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Sparks: An example of competing models. Bruce Sherwood & Ruth Chabay Department of Physics Presented at the August 2003 meeting of the American Association of Physics Teachers in Madison WI

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sparks an example of competing models

Sparks: An exampleof competing models

Bruce Sherwood & Ruth Chabay

Department of Physics

Presented at the August 2003 meeting of theAmerican Association of Physics Teachers in Madison WI

This project was funded in part by the National Science Foundation (grants DUE 95-54843 and 99-72420). Opinions expressed are those of the authors, and not necessarily those of the Foundation.

NC State University

charge transfer through air
Charge transfer through air
  • Model A: Electrons jump through the air from one electrode to the other
    • The mean free path is
    • So model A is ruled out
  • Model B: If the air were ionized, ions and free electrons could drift through the air
    • A displacement of even one mean free path can correspond to a large transfer of charge:
why the short duration why the emitted light
Why the short duration?Why the emitted light?
  • Charge transfer reduces the charges on the electrodes, reducing the electric field between the electrodes
    • Observe that
    • When E < Ecritical, the spark extinguishes
  • Recombination of ions and free electrons
    • Light emitted as the neutral atoms drop toward the electronic ground state
model 1 for ionizing the air direct ionization
Model 1 for ionizing the air:Direct ionization
  • To produce a spark in air, apply an electric field large enough to rip electrons out of the air molecules
  • Estimate the critical field strength:
  • Observed:
  • We’re off by five orders of magnitude;minor tweaking of the model won’t help
model 2 for ionizing the air a chain reaction
Model 2 for ionizing the air:A chain reaction
  • Suppose there is a free electron somewhere, somehow
  • Suppose field is big enough that this electron gains enough kinetic energy in one mean free path to ionize an air molecule
  • Now there are 2 free electrons, then 4, 8, 16, 32…a chain reaction
  • The ionized air is now a conductor; a spark is formed
where can we get a free electron
Where can we get a free electron?
  • Cosmic rays (mainly high-energy protons) collide with nuclei in the upper atmosphere and produce many particles
  • Only the muons have long enough lifetimes (thanks to time dilation) and ranges to reach the Earth’s surface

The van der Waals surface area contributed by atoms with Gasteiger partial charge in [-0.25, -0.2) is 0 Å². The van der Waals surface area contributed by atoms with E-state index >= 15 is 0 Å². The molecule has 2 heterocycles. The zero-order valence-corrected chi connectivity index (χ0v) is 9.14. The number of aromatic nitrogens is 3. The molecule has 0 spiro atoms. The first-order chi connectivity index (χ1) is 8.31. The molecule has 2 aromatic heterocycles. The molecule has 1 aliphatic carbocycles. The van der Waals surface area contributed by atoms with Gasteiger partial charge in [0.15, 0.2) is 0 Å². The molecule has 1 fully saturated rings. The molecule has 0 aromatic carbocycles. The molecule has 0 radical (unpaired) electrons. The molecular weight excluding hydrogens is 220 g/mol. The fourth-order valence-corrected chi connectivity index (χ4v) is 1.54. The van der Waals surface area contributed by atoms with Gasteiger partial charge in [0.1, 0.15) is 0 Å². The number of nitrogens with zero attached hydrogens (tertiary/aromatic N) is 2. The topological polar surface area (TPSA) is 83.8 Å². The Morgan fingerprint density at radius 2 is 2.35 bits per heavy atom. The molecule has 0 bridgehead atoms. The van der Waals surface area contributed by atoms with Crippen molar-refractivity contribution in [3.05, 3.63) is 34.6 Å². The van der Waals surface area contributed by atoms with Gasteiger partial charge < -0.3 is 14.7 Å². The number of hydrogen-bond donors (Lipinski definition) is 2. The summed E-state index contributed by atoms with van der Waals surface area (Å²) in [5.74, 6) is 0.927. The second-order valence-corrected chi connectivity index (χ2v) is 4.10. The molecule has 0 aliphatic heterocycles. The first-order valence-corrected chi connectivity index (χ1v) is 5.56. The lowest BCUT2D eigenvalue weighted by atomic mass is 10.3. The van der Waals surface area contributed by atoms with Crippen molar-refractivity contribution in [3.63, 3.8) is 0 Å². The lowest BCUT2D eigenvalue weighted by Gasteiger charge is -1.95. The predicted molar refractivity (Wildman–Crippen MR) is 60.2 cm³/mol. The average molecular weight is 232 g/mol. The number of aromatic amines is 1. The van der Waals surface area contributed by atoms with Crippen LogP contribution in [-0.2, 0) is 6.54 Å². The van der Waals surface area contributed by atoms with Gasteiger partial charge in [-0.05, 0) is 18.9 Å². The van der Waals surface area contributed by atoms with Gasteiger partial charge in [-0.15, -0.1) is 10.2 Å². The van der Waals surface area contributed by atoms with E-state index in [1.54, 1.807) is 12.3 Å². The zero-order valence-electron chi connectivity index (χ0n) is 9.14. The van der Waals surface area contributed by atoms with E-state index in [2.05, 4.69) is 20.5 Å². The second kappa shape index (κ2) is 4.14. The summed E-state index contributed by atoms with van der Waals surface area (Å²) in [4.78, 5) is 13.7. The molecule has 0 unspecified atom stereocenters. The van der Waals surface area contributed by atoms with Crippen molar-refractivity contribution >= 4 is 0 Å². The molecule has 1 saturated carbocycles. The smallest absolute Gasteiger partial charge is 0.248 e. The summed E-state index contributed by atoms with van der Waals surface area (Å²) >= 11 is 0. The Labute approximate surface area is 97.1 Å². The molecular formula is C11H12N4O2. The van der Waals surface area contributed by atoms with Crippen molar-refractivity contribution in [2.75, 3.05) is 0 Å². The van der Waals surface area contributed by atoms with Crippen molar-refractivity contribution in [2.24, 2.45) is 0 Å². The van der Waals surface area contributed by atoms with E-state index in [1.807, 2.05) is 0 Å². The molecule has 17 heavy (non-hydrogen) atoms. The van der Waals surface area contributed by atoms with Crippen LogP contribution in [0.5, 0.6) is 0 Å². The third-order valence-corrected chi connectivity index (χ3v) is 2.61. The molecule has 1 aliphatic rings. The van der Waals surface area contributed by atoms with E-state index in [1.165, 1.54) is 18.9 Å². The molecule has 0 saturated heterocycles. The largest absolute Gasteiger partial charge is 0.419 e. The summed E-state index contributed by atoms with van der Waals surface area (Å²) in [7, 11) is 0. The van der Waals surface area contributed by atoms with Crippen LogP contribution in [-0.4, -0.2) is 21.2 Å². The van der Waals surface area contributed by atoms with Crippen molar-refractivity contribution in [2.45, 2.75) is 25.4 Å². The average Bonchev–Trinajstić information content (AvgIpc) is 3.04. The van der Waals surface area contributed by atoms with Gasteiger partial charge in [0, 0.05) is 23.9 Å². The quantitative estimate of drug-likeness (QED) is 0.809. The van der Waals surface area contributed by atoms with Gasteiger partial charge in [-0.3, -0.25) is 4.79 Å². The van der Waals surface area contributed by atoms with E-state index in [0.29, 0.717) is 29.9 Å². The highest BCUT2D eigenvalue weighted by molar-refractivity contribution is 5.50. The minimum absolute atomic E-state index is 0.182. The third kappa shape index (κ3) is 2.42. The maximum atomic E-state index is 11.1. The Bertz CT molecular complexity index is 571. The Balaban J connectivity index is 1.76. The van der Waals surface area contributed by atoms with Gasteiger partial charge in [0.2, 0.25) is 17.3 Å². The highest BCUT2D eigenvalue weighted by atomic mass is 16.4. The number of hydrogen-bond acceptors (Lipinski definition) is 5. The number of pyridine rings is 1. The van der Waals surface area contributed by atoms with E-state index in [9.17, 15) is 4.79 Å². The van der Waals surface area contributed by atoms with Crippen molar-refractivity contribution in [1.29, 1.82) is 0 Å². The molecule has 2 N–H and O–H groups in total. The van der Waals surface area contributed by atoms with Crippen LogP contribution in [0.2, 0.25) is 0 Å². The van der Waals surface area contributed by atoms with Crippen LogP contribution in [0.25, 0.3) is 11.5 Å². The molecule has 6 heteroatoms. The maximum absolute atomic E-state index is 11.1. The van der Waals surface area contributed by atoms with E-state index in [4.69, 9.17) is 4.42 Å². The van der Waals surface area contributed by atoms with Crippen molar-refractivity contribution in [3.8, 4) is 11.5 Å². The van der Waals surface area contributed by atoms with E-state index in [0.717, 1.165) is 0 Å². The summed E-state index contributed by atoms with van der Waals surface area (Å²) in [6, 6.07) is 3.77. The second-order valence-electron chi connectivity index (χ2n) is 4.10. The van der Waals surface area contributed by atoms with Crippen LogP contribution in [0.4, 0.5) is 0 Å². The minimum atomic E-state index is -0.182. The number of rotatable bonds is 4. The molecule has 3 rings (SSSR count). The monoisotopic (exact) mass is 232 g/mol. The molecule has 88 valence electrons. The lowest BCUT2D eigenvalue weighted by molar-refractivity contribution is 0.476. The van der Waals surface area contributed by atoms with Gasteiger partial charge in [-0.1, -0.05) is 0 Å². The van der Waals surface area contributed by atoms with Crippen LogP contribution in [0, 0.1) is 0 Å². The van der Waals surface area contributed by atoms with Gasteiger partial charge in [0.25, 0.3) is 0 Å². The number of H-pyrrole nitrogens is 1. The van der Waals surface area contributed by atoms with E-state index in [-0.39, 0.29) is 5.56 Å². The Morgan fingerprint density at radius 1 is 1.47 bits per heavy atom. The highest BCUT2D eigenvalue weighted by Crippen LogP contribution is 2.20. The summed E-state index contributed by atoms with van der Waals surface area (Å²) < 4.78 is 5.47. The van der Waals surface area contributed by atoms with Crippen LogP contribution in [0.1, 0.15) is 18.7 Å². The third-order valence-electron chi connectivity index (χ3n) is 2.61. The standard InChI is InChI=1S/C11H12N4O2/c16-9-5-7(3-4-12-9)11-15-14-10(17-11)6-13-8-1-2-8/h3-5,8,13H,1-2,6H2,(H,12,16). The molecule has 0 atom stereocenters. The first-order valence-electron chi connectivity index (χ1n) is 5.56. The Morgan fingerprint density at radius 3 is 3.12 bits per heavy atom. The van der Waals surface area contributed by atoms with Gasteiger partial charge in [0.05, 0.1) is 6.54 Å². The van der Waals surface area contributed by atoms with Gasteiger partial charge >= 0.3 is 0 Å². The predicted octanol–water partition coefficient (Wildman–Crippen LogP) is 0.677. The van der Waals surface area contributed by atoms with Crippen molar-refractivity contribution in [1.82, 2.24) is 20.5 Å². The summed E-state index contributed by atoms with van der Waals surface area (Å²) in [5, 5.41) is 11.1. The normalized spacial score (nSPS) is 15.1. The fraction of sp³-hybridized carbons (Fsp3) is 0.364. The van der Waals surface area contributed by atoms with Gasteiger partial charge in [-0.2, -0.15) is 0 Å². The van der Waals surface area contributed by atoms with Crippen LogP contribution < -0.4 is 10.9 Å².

• The charged muons leave a trail of ionization in the air
  • Natural radioactivity also contributes to there being free electrons in the air
estimating the critical field strength
Estimating the critical field strength
  • Assume that an electron loses almost all its kinetic energy in a collision and starts the next acceleration nearly from rest:
good or bad agreement
Good or bad agreement?
  • The prediction of model 2 is off by one order of magnitude; is that good or bad agreement?
  • We have not taken into account important statistical aspects: some electrons will travel much farther than one mean free path before colliding, nor is it necessary that every electron cause ionization.
  • Tentatively conclude that this model is viable.
  • But a really good model would predict/explain more than just the original goals of the model.
additional predictions of models
Additional predictions of models
  • How should Ecritical change if we double the air density?
  • What do the two models predict?
additional predictions of models10
Additional predictions of models
  • How should Ecritical change if we double the air density?
    • Model 1 (direct ionization): no dependence
    • Model 2 (chain reaction): half the mean free path, so need twice the field strength for eEd to equal the ionization energy
  • Observe: double the density, double Ecritical
  • This is additional strong evidence for the validity of model 2
pedagogical value of this case study
Pedagogical valueof this case study
  • Example of competing models that are accessible at the introductory level
  • Intuitively appealing models can be ruled out on quantitative grounds (no leaping, no direct ionization by the field)
  • Example of long chain of reasoning, each link accessible at the introductory level
  • Example of a model explaining more than it was designed to do
slide12

Matter & Interactions I: Modern Mechanicsmodern mechanics; integrated thermal physics

Matter & Interactions II:Electric & Magnetic Interactionsmodern E&M; physical optics

Ruth Chabay & Bruce SherwoodJohn Wiley & Sons, 2002

http://www4.ncsu.edu/~rwchabay/mi